By: Prof. Enrique Soriano
IS IT about profitability? Yes but there are other reasons why a company must diversify. Compellingly, diversification mitigates any danger in the event of an economic downturn. It also spreads the risks when the industry where you operate is in a slump. Or perhaps competition has started to erode your market share.
Over a long period of time, the literature on corporate diversification has focused almost exclusively on large, publicly held firms. However, within the last few years, there have been some works published, dealing with diversification issues in small and medium sized firms but also in family businesses (Iacobucci & Rosa, 2005). Whereas some authors hold the view that family businesses engage in significantly less diversification than non-family firms, others describe diversification as a prevalent long-term strategy among family businesses. Examples of big family business groups in the Philippines are the Ayala, Aboitiz and the Gokongwei Group. Some of the most enduring family businesses started in one industry (trading) before growing into diversified companies with many lines of businesses.
Diversification is entering new markets with new products. Sometimes you just need to bust out and try something new like if you’re a pharmaceutical firm buying into a condiments company (UNILAB), an alcohol firm entering the water business (Asia Brewery); or a canned tuna company going into the food business (Century Tuna).
Many companies appreciate the need to diversify but few use it as a way of relating to their markets. Fundamentally, this strategy is about creating new products with new product life cycles and making the existing ones obsolete. By doing so, firms launch new products that are developed not just for current customers but for new ones. To execute this strategy, you usually manage a merger, an acquisition, or a completely new business venture.
Global and highly innovative companies like Facebook, Amazon and all the pharmaceutical companies are into diversification. A company’s diversification strategy can be either related or unrelated to its original business. Related diversification makes more sense than unrelated because the company shares assets, skills and capabilities. It means entering in multiple industries that are able to share a common pool of corporate resources and capabilities. These are businesses where sales force, advertising, and distribution activities can be shared, exploiting closely related technologies.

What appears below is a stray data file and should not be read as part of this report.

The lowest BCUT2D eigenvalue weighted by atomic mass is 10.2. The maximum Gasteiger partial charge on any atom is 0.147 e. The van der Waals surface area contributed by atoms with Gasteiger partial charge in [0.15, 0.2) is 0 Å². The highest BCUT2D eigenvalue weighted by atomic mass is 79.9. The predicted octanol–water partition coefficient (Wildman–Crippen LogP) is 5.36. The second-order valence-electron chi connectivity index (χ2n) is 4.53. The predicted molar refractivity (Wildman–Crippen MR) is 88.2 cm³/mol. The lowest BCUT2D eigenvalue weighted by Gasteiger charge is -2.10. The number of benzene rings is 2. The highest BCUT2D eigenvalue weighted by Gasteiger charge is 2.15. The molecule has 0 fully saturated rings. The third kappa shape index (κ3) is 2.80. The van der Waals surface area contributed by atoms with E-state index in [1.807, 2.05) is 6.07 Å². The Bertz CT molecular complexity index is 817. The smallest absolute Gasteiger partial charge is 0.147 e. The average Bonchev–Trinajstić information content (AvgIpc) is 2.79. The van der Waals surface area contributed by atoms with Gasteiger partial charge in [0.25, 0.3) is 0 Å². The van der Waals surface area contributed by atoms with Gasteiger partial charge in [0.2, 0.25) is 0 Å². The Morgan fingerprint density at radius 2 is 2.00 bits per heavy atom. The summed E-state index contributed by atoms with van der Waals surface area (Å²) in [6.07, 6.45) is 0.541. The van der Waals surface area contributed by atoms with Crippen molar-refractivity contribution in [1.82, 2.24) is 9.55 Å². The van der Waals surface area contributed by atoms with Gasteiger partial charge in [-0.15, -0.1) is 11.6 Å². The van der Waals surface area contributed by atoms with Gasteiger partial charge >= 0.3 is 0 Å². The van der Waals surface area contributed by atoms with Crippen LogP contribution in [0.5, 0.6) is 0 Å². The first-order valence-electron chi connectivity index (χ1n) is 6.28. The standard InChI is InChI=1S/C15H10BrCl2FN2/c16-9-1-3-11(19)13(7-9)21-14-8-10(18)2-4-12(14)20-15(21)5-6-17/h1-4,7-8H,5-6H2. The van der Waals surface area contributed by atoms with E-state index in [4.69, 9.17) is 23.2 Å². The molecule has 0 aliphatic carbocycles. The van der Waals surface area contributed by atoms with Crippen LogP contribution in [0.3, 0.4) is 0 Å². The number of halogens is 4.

In Asia however, many successful companies are opportunistic. We are referring to conglomerates such as San Miguel Corp of the Philippines, Salim Group of Indonesia and the CP Group of Thailand where they continue to buy unrelated businesses from Telecoms to infrastructure.
To a family business, diversification is a way to extend their capabilities into new lines of business. The diversification will turn out profitable if the capabilities become a renewed capability in the new segment. Diversification may have two main costs for family business groups:
- The need of adding capabilities outside those of the family, be it through the hiring of professional managers, or through partnerships with other shareholders that incorporate the needed new abilities.
- An increase in complexity in the family group that may affect negatively its organization. In any case, the incorporation of outsiders to the group reduces the firm’s control by the family and may require an increase in monitoring effort.
Why Diversification Matters for Family Businesses
Anyone who has invested money has heard about the importance of diversification in a portfolio to hedge against losing too much money when markets retreat. Diversification can be equally important to businesses that may face serious threats during turbulent economic times or when disruptive technologies enter the marketplace and big competitors move in. Although family businesses are known for their nimbleness and ability to react quickly to changing times, diversifying lines of business and expanding products and services can offer additional security when times get tough.
Prof Enrique Soriano is a World Bank/IFC Governance Consultant, Senior Advisor of Post and Powell Singapore and the Executive Director of Wong + Bernstein, a research and consulting firm in Asia that serves family businesses, family offices and family foundations.
He is an associate member of the Singapore Institute of Directors (SID) and an advisor to business families worldwide, a sought after governance speakers, and the author of many articles and publications, including two best-selling Family Business books (Ensuring Your Family Business Legacy). To know more about his books, you can email email@example.com